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Falling between the gap of cervical screening and cervical cancer, the needs of women with cell changes can sometimes be overlooked.
Cell changes can go by many names. Abnormal cells. Cervical abnormalities. Dyskariosis. CIN. GGIN. Add words such as HPV and LLETZ: is it any wonder some women are unsure what it all actually means?!
At Jo’s we have moved to talking about cell changes. We feel that there is already so much worry and stigma surrounding HPV and cervical health that we don’t want to add to it with people thinking they are not ‘normal’. This move is also backed by women who have been personally affected, who prefer this term too. Cell changes are relatively common; in fact, 220,000 women will have them each year. So it’s not abnormal at all. If needed, treatment is given to prevent cell changes from developing into cervical cancer, with a high success rate of about 90%. However, despite many women being affected, there are big gaps in the information and support they receive.
Our new report ‘Not so simple. The impact of cell changes and treatment’ highlights the experience of some of these women and highlights opportunities to improve the care that is offered.
We are absolutely not trying to dissuade women from attending cervical screening or recommended treatment. We know treatment for cell changes is highly effective at preventing the development of cervical cancer – the impact of which can be truly devastating. But based on our new research we are saying that more must be done to ensure those women diagnosed with cell changes are properly supported before, during and after treatment.
The calls and queries we get at Jo’s are wide-ranging. Some of this stems from results letters, where words such as ‘dyskariosis’, ‘severe’ and ‘stage 3’ cause alarm. There is also a level of confusion around HPV. Many women contact us after treatment, asking things such as when they can swim again, is it safe to have sex, or how long they should expect their bleeding to last. Others are terrified they have cancer, will have cancer or will experience things such as a miscarriage.
20% of the women we spoke to said they were unaware of the side effects of treatment. Not being aware of side effects means women are more likely to feel scared and concerned if they do experience them. It also means they won’t know where they can access support or medical intervention if needed, or even whether they will be taken seriously if they do ask for it.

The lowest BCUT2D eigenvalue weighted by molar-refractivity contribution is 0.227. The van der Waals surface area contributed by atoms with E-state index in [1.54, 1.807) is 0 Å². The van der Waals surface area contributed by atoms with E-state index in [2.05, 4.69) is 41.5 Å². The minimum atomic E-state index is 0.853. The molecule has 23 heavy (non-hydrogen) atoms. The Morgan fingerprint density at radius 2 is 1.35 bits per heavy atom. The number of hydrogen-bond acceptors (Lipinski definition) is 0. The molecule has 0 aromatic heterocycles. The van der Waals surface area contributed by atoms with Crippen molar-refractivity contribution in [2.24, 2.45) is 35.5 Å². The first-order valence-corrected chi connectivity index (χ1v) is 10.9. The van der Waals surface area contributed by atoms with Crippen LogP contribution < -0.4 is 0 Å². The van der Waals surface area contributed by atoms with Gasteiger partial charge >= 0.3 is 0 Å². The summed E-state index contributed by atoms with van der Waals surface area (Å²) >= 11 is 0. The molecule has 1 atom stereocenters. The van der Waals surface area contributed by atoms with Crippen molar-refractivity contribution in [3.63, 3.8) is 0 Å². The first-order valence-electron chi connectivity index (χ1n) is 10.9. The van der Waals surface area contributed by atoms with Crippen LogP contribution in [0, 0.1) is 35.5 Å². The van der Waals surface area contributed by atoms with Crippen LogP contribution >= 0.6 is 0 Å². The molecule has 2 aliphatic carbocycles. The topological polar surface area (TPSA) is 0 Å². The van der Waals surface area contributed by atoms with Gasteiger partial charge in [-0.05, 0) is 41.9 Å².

Charlotte Brooke was diagnosed with cell changes in 2018 when she was 25: “I didn’t really understand what my results letter meant – all I saw was ‘stage 3’ and lots of medical terms, so I immediately thought I was going to get cancer. At my first appointment my doctor told me I was ‘one step away from cancer’ and also that I might not be able to have kids, which was awful to hear and I wasn’t quite sure how to process everything. It would have devastated me if I couldn’t have kids. I’m glad I had treatment but it was a really scary time, especially as I had very heavy bleeding afterwards which I was not expecting at all.”
As with all surgical procedures, there is a risk of side effects. Thankfully, most are manageable and disappear within the expected time frame. However, we found some women are affected for long periods post-treatment, especially those living in fear of miscarriage, worried about their cancer risk or with anxiety.
Those working in colposcopy, and indeed in other health fields where women who have had treatment may visit, are resource-stretched. However, there is a real opportunity to assess the pathways and information given to women and identify where improvements can be made. Simply asking if they understand what is happening takes a few seconds but could make all of the difference later down the line.
Lisa was diagnosed with cell changes in 2018 when she was 45: “I totally freaked out when I got my results letter as I didn’t understand what it said. I had so many questions - I’ve been with the same partner for 20+ years, how could I have HPV?! Right up until I had the LLETZ procedure, there was no mention of cancer or what the treatment was really for. I don’t feel that the information I was given was clear or easy to understand – I just remember being frightened.”
Read the full report at www.jostrust.org.uk/notsosimple
For more information about Cervical Screening Awareness Week: www.jostrust.org.uk/csaw
Our support services are here for you. Get support, answers to your questions and more information at https://www.jostrust.org.uk/support